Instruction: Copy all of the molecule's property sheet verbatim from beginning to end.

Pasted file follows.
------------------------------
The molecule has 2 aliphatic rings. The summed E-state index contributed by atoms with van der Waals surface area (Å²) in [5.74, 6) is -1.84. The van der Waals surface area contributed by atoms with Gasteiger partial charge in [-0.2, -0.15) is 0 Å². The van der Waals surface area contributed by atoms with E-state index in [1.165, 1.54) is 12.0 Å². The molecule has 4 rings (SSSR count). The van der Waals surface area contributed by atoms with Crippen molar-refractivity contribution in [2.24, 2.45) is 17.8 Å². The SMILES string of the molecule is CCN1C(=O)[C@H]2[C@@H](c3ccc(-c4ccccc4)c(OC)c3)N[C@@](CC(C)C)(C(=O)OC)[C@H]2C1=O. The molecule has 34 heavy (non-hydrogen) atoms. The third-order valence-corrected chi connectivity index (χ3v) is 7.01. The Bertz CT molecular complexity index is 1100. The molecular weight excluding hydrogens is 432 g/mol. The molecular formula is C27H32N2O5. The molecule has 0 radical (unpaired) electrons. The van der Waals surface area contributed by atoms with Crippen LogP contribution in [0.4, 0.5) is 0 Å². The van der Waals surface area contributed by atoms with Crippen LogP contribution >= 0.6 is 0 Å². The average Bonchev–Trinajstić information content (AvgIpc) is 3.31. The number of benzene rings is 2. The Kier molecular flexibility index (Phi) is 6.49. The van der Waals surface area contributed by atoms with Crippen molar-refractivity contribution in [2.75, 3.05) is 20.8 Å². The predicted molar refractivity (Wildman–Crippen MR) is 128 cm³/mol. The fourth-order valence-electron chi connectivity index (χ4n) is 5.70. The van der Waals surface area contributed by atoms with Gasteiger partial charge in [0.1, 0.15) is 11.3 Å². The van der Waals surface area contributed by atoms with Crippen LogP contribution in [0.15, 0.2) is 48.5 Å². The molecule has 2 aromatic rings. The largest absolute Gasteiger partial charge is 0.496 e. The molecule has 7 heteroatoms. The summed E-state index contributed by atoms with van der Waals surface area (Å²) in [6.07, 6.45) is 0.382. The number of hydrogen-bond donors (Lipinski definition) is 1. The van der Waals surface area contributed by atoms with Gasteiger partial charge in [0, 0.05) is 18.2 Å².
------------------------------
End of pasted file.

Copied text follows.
The molecule has 2 aliphatic rings. The summed E-state index contributed by atoms with van der Waals surface area (Å²) in [5.74, 6) is -1.84. The van der Waals surface area contributed by atoms with Gasteiger partial charge in [-0.2, -0.15) is 0 Å². The van der Waals surface area contributed by atoms with E-state index in [1.165, 1.54) is 12.0 Å². The molecule has 4 rings (SSSR count). The van der Waals surface area contributed by atoms with Crippen molar-refractivity contribution in [2.24, 2.45) is 17.8 Å². The SMILES string of the molecule is CCN1C(=O)[C@H]2[C@@H](c3ccc(-c4ccccc4)c(OC)c3)N[C@@](CC(C)C)(C(=O)OC)[C@H]2C1=O. The molecule has 34 heavy (non-hydrogen) atoms. The third-order valence-corrected chi connectivity index (χ3v) is 7.01. The Bertz CT molecular complexity index is 1100. The molecular weight excluding hydrogens is 432 g/mol. The molecular formula is C27H32N2O5. The molecule has 0 radical (unpaired) electrons. The van der Waals surface area contributed by atoms with Crippen LogP contribution in [0.4, 0.5) is 0 Å². The van der Waals surface area contributed by atoms with Crippen LogP contribution >= 0.6 is 0 Å². The average Bonchev–Trinajstić information content (AvgIpc) is 3.31. The number of benzene rings is 2. The Kier molecular flexibility index (Phi) is 6.49. The van der Waals surface area contributed by atoms with Crippen molar-refractivity contribution in [2.75, 3.05) is 20.8 Å². The predicted molar refractivity (Wildman–Crippen MR) is 128 cm³/mol. The fourth-order valence-electron chi connectivity index (χ4n) is 5.70. The van der Waals surface area contributed by atoms with Gasteiger partial charge in [0.1, 0.15) is 11.3 Å². The van der Waals surface area contributed by atoms with Crippen LogP contribution in [0.15, 0.2) is 48.5 Å². The molecule has 2 aromatic rings. The largest absolute Gasteiger partial charge is 0.496 e. The molecule has 7 heteroatoms. The summed E-state index contributed by atoms with van der Waals surface area (Å²) in [6.07, 6.45) is 0.382. The number of hydrogen-bond donors (Lipinski definition) is 1. The van der Waals surface area contributed by atoms with Gasteiger partial charge in [0, 0.05) is 18.2 Å².